Maybe you’ve never thought of journaling as a spiritual discipline.
It’s seemed like something only for the most narcissistic of introverts, or cute for adolescent girls, but impractical for adults. What, me? Journal? I’m much too occupied with today and tomorrow to give any more time to yesterday. You might be right. Maybe your idea of journaling is too heavy on navel-gazing and too light on real-world value.
But what if there was another vision? What if journaling wasn’t simply about recording the past, but preparing for the future? And what if, because of God’s grace in our past and his promises for our future, journaling was about deepening your joy in the present?
Perhaps no single new practice would enrich your spiritual life as much as keeping a journal.
No Wrong Way
A good journal really is what you make it. It can be a document on your computer, or just a good old-fashioned notebook. It can be formal or very informal, have long entries or short ones, and be a daily stop or just where you pop in on occasion. It can be a place for recording God’s providences, peeling at the layers of your own heart, writing out prayers, meditating on Scripture, and dreaming about the future.
The goal is not to leave an impressive catalogue of your stunning accomplishments and brilliant insights for future generations to read and admire. Die to that before picking up your pen. The goal is the glory of Christ, not your own, in your ongoing progress in his likeness, for the expanding and enriching of your joy.
Even if many of the Psalms do read like divinely inspired journal entries, nowhere does Scripture command that we keep a journal. And as Don Whitney observes, “Jesus did not live and die for sinners to turn us into journal-keepers” (Spiritual Disciplines, 251). Unlike other spiritual disciplines, Jesus left us no model for journaling; he did not keep one.
Journaling is not essential to the Christian life. But it is a powerful opportunity, especially with the technologies we have available today. Many throughout church history and around the world have found journaling to be a regularmeans of God’s grace in their lives.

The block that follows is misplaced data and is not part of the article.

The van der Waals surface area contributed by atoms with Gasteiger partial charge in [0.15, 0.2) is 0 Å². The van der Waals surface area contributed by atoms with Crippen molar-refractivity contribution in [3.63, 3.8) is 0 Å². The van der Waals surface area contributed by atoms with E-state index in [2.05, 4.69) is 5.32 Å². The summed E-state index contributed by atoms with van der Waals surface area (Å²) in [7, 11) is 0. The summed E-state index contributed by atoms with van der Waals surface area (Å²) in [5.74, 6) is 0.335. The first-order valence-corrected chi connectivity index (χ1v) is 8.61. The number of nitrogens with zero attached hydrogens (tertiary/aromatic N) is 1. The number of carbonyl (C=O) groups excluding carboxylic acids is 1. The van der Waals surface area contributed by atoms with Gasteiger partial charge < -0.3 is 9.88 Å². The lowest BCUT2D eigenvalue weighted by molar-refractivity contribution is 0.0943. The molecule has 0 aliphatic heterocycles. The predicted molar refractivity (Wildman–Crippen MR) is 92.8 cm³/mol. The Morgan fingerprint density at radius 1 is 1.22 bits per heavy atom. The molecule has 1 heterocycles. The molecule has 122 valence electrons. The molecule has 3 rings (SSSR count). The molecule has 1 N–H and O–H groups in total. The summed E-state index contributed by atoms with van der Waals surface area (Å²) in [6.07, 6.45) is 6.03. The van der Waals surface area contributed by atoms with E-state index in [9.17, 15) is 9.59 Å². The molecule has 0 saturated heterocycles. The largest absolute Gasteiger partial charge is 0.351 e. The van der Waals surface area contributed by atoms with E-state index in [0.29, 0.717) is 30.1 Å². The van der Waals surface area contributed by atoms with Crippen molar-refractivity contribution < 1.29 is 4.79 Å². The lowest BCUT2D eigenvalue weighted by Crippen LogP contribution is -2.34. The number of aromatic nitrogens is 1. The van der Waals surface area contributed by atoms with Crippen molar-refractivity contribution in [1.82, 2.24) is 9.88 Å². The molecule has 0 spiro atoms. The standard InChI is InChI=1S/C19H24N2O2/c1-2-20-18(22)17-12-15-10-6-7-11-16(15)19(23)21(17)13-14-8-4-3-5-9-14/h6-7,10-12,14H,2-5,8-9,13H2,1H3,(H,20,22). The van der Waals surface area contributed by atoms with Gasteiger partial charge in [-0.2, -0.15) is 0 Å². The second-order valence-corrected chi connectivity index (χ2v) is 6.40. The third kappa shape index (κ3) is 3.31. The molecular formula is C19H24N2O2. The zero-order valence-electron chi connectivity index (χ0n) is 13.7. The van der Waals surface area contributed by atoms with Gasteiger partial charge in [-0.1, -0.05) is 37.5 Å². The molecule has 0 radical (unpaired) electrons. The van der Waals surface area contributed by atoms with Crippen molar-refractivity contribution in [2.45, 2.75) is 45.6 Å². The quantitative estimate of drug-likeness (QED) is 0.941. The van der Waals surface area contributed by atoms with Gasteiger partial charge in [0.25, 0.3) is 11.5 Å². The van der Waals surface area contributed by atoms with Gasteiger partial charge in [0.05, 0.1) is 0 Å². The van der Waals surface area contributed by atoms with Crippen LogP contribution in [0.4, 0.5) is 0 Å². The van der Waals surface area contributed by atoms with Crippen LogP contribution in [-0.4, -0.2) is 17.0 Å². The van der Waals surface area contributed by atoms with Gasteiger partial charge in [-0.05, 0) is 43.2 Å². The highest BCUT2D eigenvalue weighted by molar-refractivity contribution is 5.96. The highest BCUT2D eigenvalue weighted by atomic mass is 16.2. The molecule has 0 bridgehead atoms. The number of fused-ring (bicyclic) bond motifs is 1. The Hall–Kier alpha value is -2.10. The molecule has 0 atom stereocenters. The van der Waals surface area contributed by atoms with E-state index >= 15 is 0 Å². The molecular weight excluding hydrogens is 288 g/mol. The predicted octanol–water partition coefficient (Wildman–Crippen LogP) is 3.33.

With the eyes of faith, the Christian life is a great adventure, and a journal can be greatly beneficial in ripening our joy along the journey. There is always more going on in us and around than we can appreciate at the time. Journaling is a way of slowing life down for just a few moments, and trying to process at least a sliver of it for the glory of God, our own growth and development, and our enjoyment of the details.
Journaling has the appeal of mingling the motions of our lives with the mind of God. Permeated with prayer, and saturated with God’s word, it can be a powerful way of hearing God’s voice in the Scriptures and making known to him our requests. Think of it as a subdiscipline of Bible intake and prayer. Let a spirit of prayer pervade, and let God’s word inspire, shape, and direct what you ponder and pen.
To Capture the Past
Good journaling is much more than simply capturing the past, but recording past events is one of the most common instincts in it. For the Christian, we acknowledge these as the providences of God. When some important event happens to us, or around us, or some “serendipity” breaks in with divine fingerprints, a journal is a place to capture it and make it available for future reference.
Writing it down provides an opportunity for gratitude and praise to God — not just in the moment, but also one day when we return to what we’ve recorded. Without capturing some brief record of this good providence or that answer to prayer, we quickly forget the blessing, or the frustration, and miss the chance to see with specificity later on how “‘tis grace hath brought me safe thus far.” A journal also becomes a place where we can look back not just on what happened, but how we were thinking and feeling about it at the time.
But good journaling isn’t just about yesterday, but also about growing into the future....Read it all at the link.